One of the highest priorities of the next Australian Government must be a comprehensive and considered strategy to rebuild our relations with the people of our region and especially the people of Papua New Guinea, Vanuatu, Fiji, Tonga and Samoa.
There can be no doubt that over the last 50 years - and more particularly the last decade - our "people to people" association with our region has diminished. That frankly reflects poor foreign policy, and more particularly regional policy, by successive national governments.
China's march through the region, most recently evidenced through the secret comprehensive pact with the government of the Solomon Islands, has been partly enabled by our weak and inadequate responses to it, and the unquestionable failure on the part of our most senior diplomats - led by High Commissioners and Ambassadors - to fully engage with the people of our neighbouring countries, and not just with the political and bureaucratic elite in them.
What the next Australian Government, led by the Foreign Minister, must do is jettison existing policies and strategies including our "development assistance" programs. They have simply failed or fallen well-short of what is required in a changing and challenging environment.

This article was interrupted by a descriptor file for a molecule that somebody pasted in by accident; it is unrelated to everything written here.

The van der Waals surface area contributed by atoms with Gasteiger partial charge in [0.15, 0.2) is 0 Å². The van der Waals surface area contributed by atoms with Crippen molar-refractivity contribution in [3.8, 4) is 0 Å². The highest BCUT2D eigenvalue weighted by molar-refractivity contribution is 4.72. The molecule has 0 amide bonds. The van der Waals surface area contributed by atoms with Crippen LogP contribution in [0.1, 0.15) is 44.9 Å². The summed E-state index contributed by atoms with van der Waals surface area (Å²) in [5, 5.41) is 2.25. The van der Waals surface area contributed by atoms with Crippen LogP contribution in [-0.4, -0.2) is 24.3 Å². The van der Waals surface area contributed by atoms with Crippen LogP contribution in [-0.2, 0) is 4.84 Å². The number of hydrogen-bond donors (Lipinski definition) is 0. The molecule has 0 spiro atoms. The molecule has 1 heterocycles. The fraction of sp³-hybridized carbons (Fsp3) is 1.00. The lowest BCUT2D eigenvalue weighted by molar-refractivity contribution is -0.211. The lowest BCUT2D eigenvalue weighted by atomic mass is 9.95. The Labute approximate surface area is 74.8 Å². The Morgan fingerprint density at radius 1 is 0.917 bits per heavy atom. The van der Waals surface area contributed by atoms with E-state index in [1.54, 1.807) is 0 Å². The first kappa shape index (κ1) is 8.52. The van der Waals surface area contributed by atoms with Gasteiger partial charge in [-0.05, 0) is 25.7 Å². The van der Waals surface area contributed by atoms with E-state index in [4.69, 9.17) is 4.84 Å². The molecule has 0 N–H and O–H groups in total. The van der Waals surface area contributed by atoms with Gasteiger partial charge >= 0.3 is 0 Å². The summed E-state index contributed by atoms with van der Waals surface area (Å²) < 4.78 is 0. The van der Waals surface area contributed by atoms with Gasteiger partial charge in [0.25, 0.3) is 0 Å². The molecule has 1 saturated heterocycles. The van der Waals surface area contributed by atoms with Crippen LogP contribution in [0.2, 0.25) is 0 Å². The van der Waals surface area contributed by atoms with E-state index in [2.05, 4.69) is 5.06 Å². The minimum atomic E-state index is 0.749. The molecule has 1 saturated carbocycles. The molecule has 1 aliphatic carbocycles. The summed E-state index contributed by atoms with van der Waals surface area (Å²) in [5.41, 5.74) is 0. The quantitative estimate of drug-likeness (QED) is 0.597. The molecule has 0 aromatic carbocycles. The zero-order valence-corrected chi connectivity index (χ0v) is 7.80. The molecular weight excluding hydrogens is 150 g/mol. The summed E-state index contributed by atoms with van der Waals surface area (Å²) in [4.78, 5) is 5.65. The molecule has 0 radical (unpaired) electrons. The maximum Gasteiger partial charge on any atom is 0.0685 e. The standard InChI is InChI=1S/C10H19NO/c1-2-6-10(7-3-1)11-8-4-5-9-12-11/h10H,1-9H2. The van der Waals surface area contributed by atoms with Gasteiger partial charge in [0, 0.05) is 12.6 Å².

The presumption that "by picking up the phone" we can retore our influence in our region is just wrong. The damage that has been done, by our own failings and by China's aggressive approach is not going to be solved overnight - and it most certainly will not be solved by tipping more aid cash, or projects, into the region.,
What is needed is a genuine focus on restoring our people-to-people links especially in areas where China cannot compete.
In this contribution I want to offer just a few suggestions how that might be done. While my principal focus is inevitably on our relations with our largest and closest neighbour, Papua New Guinea, these suggestions are also relevant to countries such as Fiji and Vanuatu.
Rebuilding education links
As i have written before, the Hawke and Namaliu Governments around 1990 established a unique scholarship scheme to enable around 1,000 young Papua New Guineans to attend high school in Australia, principally in Queensland. Some students attended private schools while some attended state high schools and were taken in by school families as borders.
In my view, the scheme was an outstanding success. It was sabotaged by officials in DFAT, supported by the Foreign Minister in the Howard Government, Alexander Downer. I suspect the cause in reality was the amount of work that had to be done securing passports, visas and making travel arrangements
That scheme needs to be re-visited and re-introduced. Tying it to upgrading high schools, and teacher standards, in PNG and other regional countries, would be useless.
What this scheme did, just as the Colombo Plan did across Southeast Asia, will be to grow genuine people-to-people links that will last long beyond the period of the student’s education in Australia.
I would suggest the schools included in the program include Northern Territory schools and schools in regional New South Wales.
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